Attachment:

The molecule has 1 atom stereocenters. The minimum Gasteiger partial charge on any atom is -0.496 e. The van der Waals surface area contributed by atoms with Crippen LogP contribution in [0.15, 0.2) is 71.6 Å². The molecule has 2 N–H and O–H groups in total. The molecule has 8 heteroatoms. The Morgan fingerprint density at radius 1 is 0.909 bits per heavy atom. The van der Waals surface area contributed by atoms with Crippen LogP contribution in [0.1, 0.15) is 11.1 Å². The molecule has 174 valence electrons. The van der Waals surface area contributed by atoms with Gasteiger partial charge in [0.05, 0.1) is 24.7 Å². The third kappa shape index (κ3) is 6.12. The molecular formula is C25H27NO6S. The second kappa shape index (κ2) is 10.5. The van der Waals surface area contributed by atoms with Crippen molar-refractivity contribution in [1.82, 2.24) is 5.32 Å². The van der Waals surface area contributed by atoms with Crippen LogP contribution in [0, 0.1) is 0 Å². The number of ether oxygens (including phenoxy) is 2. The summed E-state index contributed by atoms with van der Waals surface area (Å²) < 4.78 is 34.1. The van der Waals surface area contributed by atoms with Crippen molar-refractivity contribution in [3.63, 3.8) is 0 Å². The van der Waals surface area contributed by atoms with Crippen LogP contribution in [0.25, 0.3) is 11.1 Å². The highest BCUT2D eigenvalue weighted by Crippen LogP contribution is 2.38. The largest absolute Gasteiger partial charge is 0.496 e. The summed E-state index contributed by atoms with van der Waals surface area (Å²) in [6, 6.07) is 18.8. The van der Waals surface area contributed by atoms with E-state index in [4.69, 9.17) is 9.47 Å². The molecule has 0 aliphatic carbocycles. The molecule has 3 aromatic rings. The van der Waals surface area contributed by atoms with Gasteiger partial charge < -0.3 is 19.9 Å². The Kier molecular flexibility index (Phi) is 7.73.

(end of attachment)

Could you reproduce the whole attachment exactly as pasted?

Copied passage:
The molecule has 1 atom stereocenters. The minimum Gasteiger partial charge on any atom is -0.496 e. The van der Waals surface area contributed by atoms with Crippen LogP contribution in [0.15, 0.2) is 71.6 Å². The molecule has 2 N–H and O–H groups in total. The molecule has 8 heteroatoms. The Morgan fingerprint density at radius 1 is 0.909 bits per heavy atom. The van der Waals surface area contributed by atoms with Crippen LogP contribution in [0.1, 0.15) is 11.1 Å². The molecule has 174 valence electrons. The van der Waals surface area contributed by atoms with Gasteiger partial charge in [0.05, 0.1) is 24.7 Å². The third kappa shape index (κ3) is 6.12. The molecular formula is C25H27NO6S. The second kappa shape index (κ2) is 10.5. The van der Waals surface area contributed by atoms with Crippen molar-refractivity contribution in [1.82, 2.24) is 5.32 Å². The van der Waals surface area contributed by atoms with Crippen LogP contribution in [0, 0.1) is 0 Å². The number of ether oxygens (including phenoxy) is 2. The summed E-state index contributed by atoms with van der Waals surface area (Å²) < 4.78 is 34.1. The van der Waals surface area contributed by atoms with Crippen molar-refractivity contribution in [3.63, 3.8) is 0 Å². The van der Waals surface area contributed by atoms with Crippen LogP contribution in [0.25, 0.3) is 11.1 Å². The highest BCUT2D eigenvalue weighted by Crippen LogP contribution is 2.38. The largest absolute Gasteiger partial charge is 0.496 e. The summed E-state index contributed by atoms with van der Waals surface area (Å²) in [6, 6.07) is 18.8. The van der Waals surface area contributed by atoms with E-state index in [4.69, 9.17) is 9.47 Å². The molecule has 0 aliphatic carbocycles. The molecule has 3 aromatic rings. The van der Waals surface area contributed by atoms with Gasteiger partial charge < -0.3 is 19.9 Å². The Kier molecular flexibility index (Phi) is 7.73.